Over the years, they have adhered to a number of business principles.  As a non-profit, they put all of the money they earn back into the ensemble.  As Josh observed, “That’s the reason for doing art and you make money to keep it going.” Health insurance was a must and they got it early on.

Other principles include:
•    Spend money wisely.
•    Spend less than you earn and be sure to save.
•    Use credit only to fund cash flow and not fund the business.
•    Insist on getting paid. 
•    Pay other people on time. 
•    Be too small to fail and diversify the sources of your revenues so that if one thing does not work out, you are not up a creek.

A lot of this was learned by trial and error and from being persistent. Their advice was to take control over how you influence events.  When faced with a challenge, they ask, “What do I need to do to make this happen?” and then they discuss what to do and take the actions that will move them ahead.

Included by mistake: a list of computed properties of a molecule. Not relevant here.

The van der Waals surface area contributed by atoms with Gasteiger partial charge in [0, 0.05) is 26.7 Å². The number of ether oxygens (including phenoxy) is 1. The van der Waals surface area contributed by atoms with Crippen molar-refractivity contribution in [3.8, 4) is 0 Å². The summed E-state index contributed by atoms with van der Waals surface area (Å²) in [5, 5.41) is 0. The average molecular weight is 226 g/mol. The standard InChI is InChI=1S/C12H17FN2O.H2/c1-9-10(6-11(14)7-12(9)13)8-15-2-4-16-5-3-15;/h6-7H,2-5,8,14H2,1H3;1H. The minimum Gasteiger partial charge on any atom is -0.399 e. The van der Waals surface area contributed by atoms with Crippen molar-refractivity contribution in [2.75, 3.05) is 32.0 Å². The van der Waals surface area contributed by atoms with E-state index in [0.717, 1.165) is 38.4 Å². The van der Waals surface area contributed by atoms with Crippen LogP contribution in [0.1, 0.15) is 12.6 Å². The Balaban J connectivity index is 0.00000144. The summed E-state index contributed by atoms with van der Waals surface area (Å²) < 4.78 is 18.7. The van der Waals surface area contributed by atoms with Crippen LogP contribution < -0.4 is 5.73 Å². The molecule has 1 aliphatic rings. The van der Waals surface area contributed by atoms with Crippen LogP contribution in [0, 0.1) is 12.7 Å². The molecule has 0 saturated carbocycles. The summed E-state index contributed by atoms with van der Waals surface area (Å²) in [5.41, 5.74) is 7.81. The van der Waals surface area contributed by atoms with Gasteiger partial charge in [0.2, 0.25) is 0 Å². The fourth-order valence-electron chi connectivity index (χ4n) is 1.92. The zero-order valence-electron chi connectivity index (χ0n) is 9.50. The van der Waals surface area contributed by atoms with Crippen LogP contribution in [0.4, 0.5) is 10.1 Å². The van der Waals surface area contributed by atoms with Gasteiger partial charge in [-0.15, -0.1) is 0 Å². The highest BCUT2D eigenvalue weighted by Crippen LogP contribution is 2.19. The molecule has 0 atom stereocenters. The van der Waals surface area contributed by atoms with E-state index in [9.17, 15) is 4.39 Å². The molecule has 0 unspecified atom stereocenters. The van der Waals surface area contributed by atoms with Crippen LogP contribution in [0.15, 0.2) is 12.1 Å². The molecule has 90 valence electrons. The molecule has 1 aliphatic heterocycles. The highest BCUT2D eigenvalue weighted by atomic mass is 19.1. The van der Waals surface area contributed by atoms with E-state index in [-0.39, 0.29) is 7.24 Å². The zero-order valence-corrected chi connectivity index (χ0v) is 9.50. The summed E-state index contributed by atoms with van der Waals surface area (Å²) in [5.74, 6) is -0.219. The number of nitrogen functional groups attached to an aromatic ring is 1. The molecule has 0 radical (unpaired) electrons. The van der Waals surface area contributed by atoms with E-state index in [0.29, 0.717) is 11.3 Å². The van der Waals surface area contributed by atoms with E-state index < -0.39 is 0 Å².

The Collaborative Model

So Percussion was formed as a collaborative non-hierarchal community with four equal members.  The group has adapted the collaborative model to the way they see the world:  instead of competing for a few narrow spots, they want to expand the musical terrain so that everyone is your potential friend.  In the new music world, they believe that there are many more people who are excited about percussion music so that there is a huge potential for growth.

In response to a question from the audience about maintaining friendships within the group, Adam explained that they are all close friends.  They collaborate artistically and have learned how to communicate respectfully and clearly in rehearsals.  A quartet is small enough for consensus and large enough to present relationship issues! It takes time to develop trust. 

This collaborative spirit has affected the way they have expanded their reach. After leaving Yale, members of the group moved to NY where there was already a large community of young musicians.  Adam observed that

“We were all in it together and we hooked each other up with gigs.  Cultivating these relationships was critical to getting started. “